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O/T: Chess. I love chess. No one to play?

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  • metalmagpie
    replied
    I recommend the recent Netflix series "The Queen's Gambit" to everyone but especially if you like chess. - metalmagpie

    Leave a comment:


  • JRouche
    replied
    Originally posted by mklotz View Post
    If you can't find opponents easily, you can still improve your play a great deal by solving chess problems.

    Here's one to try...

    Set up a situation on the board where white is in check and his only legal move to cancel the check checkmates black. It's called a helpless mate.
    I am lazy. I would have to set my board up to figure it out!! Err. Will Do. Give me some time.

    Sorry. So sorry for the late response. I just saw this. Got piled p.

    Thank you ahead of time before I go see this.

    And any invitation to play chess online via VP would be cool.

    Ill kick ass

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  • JRouche
    replied
    Originally posted by J Tiers View Post

    The key to chess is to ELIMINATE variables and concentrate on the best possible moves, or at least the better ones, if rvaluating the opponent's choices. All the things that are not advantageous get eliminated. Of course, then if the opponent does them anyway, you know what to do.
    The way I play is probably not conventional because I never read a book on it or was never taught.

    I do have some standard opening moves and then its just cat and mouse. My plan? do NOT make a mistake, that will get you dead. To not make mistakes is the easiest for me. I play defense almost exclusively.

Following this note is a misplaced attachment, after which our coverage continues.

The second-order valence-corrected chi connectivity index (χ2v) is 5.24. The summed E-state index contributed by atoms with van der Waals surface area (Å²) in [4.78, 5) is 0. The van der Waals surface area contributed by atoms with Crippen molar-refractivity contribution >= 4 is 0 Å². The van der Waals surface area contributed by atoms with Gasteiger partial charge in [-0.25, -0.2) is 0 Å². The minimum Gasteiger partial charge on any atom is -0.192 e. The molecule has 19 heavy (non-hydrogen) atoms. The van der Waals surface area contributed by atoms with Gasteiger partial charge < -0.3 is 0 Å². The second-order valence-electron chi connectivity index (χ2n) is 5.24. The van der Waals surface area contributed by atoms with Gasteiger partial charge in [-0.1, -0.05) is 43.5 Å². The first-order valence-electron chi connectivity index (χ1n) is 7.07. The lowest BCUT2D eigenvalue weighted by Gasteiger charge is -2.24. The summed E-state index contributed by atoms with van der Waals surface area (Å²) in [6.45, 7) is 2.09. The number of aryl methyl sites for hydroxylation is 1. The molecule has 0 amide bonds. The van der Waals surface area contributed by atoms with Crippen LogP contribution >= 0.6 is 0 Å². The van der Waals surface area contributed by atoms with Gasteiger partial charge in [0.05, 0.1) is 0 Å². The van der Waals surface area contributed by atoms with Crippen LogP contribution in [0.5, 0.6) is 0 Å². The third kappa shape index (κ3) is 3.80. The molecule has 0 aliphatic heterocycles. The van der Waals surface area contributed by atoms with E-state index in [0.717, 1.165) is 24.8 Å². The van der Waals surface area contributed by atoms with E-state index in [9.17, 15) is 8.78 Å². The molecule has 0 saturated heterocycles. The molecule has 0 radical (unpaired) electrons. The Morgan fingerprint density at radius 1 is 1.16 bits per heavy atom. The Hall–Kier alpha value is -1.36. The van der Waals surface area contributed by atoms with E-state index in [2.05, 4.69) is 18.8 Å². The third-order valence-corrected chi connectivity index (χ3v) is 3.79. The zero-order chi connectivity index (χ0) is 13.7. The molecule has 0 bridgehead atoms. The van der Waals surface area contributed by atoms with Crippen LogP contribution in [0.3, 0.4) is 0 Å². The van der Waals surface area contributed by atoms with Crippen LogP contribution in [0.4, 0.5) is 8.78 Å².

Moves ahead? Varies. Hard for me to do when the board is still full. After about half empty I will have one or two strategy's with a few moves planned ahead. Not always. JR

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  • J Tiers
    replied
    Originally posted by A.K. Boomer View Post
    ...........

    I have the utmost respect for anyone that is really good at it, to see that far ahead with all the variables is truly amazing...
    The key to chess is to ELIMINATE variables and concentrate on the best possible moves, or at least the better ones, if rvaluating the opponent's choices. All the things that are not advantageous get eliminated. Of course, then if the opponent does them anyway, you know what to do.

    Leave a comment:


  • A.K. Boomer
    replied
    What a great game --- me and my brothers used to play a fair amount but have not played in decades, they used to beat me all the time cuz my attention span was lacking --- then for a few years I really did try to take it seriously --- seemed to be winning maybe half the time but took too much brain power and just wanted to be happy so went back to drinking and chasing skirts... lol

    I have the utmost respect for anyone that is really good at it, to see that far ahead with all the variables is truly amazing...

    Leave a comment:


  • JRouche
    replied
    [QUOTE=mklotz;n1908233]

    Have you actually read and understood the rules ?

    Can you answer these questions...

    How should the board be azimuthally oriented relative to the players ?

    White square right corner

    What are the rules for castling ?

    Certain time pieriod


    What is pawn promotion and the rules governing it ?

    Dont know



    How does a piece become pinned ?

    Dont know

    What is a knight fork ?

    Dont know

    How do you capture en passant ?

    Diagonally



    Leave a comment:


  • JoeLee
    replied
    I used to love to play chess when I was a kid. Only problem was no one else new how to play anything other than checkers !

    Didn't have computers to play against back then.

    JL.............

    Leave a comment:


  • mklotz